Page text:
China fights back: Beijing imposes tough restrictions on US diplomats as tensions rocket

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Last week, senior Chinese diplomats were required to get State Department approval before visiting US universities or holding cultural events with more than 50 people.

Announcing the new rules, Secretary of State Mike Pompeo said: “We’re simply demanding reciprocity. Access for our diplomats in China should be reflective of the access that Chinese diplomats in the United States have, and today’s steps will move us substantially in that direction.”

The State Department also said it would take action to help ensure all Chinese embassy and consular social media accounts were “properly identified”.

The Chinese Embassy in Washington condemned the move as a “gross violation” of the Vienna Conventions, which governs diplomacy.

And now, China has retaliated by imposing harsh restrictions on US diplomats.

China’s Foreign Ministry did not specify the measures but described them as reciprocal.

They will apply to all staff at the US Embassy and its consulates in mainland China and Hong Kong.

Keith Krach, the State Department’s under-secretary for economic growth, alerted governing boards of US universities to alleged threats posed by China.

Mr Pompeo said: “These threats can come in the form of illicit funding for research, intellectual property theft, intimidation of foreign students and opaque talent recruitment efforts.”

Relations between the two nations have become increasingly strained over recent months.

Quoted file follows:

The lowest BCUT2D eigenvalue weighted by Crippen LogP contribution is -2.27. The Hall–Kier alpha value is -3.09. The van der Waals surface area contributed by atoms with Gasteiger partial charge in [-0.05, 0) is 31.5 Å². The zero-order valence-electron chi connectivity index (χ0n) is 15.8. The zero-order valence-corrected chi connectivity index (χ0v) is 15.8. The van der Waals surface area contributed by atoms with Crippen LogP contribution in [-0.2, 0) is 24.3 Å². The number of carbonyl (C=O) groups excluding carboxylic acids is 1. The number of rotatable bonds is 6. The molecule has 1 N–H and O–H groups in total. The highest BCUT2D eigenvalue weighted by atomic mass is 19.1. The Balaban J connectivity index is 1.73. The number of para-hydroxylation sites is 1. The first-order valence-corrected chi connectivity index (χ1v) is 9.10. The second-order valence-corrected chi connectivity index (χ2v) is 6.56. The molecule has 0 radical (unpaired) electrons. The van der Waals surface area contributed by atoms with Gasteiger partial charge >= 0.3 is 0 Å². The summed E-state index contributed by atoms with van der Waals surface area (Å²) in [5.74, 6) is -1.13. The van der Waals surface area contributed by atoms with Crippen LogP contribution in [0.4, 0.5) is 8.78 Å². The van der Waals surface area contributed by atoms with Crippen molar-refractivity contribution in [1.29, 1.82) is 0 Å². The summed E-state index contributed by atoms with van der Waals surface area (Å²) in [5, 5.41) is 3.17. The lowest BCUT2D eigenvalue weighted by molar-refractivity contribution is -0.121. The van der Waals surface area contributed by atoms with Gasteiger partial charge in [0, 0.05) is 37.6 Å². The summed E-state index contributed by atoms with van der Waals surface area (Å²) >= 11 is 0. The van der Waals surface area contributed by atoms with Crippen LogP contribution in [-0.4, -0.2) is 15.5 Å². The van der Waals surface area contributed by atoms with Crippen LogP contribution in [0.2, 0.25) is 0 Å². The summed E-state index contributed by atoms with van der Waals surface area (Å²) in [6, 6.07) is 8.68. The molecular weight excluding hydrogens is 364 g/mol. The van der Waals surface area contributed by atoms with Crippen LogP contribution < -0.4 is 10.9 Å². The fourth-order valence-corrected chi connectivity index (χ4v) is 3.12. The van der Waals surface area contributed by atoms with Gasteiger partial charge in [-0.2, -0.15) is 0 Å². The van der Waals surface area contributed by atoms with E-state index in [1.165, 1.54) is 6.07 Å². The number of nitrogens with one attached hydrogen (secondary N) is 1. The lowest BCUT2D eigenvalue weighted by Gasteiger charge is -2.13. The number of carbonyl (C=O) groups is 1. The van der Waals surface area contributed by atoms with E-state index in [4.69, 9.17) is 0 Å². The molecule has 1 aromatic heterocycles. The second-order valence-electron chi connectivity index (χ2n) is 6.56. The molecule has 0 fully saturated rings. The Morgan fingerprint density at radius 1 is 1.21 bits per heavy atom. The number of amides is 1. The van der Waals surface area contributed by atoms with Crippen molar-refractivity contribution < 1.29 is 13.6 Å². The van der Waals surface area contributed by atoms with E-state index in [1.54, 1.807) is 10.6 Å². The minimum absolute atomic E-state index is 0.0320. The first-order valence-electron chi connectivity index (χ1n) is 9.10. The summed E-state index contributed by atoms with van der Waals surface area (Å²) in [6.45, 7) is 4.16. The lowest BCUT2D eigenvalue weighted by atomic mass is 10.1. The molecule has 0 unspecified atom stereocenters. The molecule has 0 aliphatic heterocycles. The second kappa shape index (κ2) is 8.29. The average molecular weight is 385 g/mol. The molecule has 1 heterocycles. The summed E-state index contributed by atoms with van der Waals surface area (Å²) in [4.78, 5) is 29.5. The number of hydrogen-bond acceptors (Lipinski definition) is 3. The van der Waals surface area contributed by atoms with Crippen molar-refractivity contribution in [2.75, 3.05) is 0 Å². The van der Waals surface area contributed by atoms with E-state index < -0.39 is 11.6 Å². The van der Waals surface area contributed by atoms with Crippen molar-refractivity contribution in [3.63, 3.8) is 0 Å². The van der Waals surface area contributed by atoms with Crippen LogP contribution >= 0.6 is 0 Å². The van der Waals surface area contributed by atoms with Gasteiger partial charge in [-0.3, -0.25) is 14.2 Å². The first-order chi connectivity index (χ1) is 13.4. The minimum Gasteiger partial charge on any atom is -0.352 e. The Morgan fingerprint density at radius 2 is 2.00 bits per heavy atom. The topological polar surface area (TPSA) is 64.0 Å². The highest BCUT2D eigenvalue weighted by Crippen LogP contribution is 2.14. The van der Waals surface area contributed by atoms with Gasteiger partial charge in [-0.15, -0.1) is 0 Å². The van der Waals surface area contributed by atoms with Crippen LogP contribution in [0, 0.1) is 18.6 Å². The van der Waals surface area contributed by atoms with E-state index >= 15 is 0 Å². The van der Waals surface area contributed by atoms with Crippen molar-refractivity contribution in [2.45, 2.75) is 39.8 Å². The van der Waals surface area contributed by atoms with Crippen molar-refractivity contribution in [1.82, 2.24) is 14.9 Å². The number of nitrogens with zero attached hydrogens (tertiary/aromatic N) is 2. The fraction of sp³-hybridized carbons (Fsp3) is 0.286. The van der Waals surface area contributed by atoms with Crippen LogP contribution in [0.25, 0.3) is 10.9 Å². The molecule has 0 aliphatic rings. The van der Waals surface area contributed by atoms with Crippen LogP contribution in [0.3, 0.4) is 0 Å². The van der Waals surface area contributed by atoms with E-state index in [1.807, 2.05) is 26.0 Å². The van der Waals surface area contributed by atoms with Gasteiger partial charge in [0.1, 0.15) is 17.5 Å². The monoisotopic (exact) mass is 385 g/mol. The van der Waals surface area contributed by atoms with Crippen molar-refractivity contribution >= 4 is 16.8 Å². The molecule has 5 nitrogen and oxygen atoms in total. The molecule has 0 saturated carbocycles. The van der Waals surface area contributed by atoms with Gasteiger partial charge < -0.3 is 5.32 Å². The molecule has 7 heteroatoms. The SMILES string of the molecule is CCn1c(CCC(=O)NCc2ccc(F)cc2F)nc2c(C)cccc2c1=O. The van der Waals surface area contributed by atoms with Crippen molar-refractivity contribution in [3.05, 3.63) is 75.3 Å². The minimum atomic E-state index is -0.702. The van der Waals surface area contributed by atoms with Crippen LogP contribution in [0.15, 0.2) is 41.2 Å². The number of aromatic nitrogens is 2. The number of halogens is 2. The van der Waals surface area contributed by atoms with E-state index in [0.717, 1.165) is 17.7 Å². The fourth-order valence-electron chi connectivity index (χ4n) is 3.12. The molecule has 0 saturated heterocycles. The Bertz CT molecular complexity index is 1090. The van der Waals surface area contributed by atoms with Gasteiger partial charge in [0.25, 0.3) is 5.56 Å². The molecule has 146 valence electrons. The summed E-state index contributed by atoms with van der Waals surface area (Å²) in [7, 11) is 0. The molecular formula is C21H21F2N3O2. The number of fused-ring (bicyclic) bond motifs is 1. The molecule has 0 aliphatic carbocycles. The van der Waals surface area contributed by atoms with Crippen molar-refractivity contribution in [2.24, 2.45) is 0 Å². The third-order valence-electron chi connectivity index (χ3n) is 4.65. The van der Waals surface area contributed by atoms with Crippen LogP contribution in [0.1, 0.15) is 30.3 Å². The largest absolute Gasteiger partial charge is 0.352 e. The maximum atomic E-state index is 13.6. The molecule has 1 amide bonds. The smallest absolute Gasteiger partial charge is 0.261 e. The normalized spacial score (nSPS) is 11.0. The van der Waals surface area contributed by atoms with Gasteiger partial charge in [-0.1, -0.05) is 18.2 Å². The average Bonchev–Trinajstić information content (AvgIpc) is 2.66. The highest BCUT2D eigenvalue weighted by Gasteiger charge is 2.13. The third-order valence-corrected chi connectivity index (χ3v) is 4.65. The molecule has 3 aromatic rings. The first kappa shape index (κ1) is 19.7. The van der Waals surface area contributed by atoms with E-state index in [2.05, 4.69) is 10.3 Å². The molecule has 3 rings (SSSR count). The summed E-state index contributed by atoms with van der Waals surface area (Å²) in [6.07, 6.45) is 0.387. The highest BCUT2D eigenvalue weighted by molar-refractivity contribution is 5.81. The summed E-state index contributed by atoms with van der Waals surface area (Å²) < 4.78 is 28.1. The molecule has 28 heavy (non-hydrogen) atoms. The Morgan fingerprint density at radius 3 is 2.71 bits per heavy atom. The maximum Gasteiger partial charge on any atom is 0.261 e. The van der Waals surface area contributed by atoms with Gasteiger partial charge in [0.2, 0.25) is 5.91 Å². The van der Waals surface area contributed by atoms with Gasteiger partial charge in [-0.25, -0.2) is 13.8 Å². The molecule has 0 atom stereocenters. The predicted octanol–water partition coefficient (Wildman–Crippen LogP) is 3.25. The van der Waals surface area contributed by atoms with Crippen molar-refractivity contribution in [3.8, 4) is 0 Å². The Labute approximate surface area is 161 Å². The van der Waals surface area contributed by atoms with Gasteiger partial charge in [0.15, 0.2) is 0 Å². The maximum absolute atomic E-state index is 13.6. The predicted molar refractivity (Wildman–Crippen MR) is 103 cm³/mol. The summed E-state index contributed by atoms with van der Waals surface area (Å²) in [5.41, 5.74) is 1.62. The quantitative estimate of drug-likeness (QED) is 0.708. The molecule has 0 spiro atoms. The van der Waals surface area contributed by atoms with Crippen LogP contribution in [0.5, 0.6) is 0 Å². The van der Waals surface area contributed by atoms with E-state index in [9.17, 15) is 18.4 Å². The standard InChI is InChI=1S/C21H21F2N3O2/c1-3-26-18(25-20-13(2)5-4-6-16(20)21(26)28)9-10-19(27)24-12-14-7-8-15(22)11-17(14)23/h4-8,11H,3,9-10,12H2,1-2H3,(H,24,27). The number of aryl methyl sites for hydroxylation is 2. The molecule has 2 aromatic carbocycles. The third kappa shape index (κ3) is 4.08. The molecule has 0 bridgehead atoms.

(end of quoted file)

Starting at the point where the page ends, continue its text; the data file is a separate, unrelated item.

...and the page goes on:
In June, the US ordered China to close its consulate in Houston, Texas.

Beijing retaliated and forced the closure of the US consulate in Chengdu.

President Donald Trump and Mr Pompeo have both continually attacked the Communist nation over its handling of the coronavirus pandemic.

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Mr Trump also accused the World Health Organisation of being too “China-centric”.

Back in May, the US President said: “The World Health Organisation has been a disaster. Everything they said was wrong and they’re China-centric.

“All they do is agree with China, whatever China wants to do. So our country, perhaps foolishly in retrospect has been paying $450million a year to the World Health Organisation and China’s been paying $38million a year but they were more political than all of our leaders previously.

“What they did, what World Health did, was they missed every single call and we’re not going to put up with it.”

The US has also banned a number of Chinese-run social media platforms and mobile networks such as TikTok and Huawei.

Mr Pompeo also urged the UK to ban the 5G network and blamed China for “coercive bullying tactics”.

He wrote on Twitter: “The United States stands with our allies and partners against the Chinese Communist Party’s coercive bullying tactics.

“In the latest example, Beijing has reportedly threatened to punish British bank HSBC and to break commitments to build nuclear power plants in the United Kingdom unless London allows Huawei to build its 5G networks.

“Beijing’s aggressive behaviour shows why countries should avoid economic over-reliance on China and should guard their critical infrastructure from CCP influence.”

The two nations have also increased their military presence in the South China Sea, sparking fears of a World War 3 outbreak.

Mr Pompeo urged other nations in the highly disputed region to counter China’s dominance in the area.

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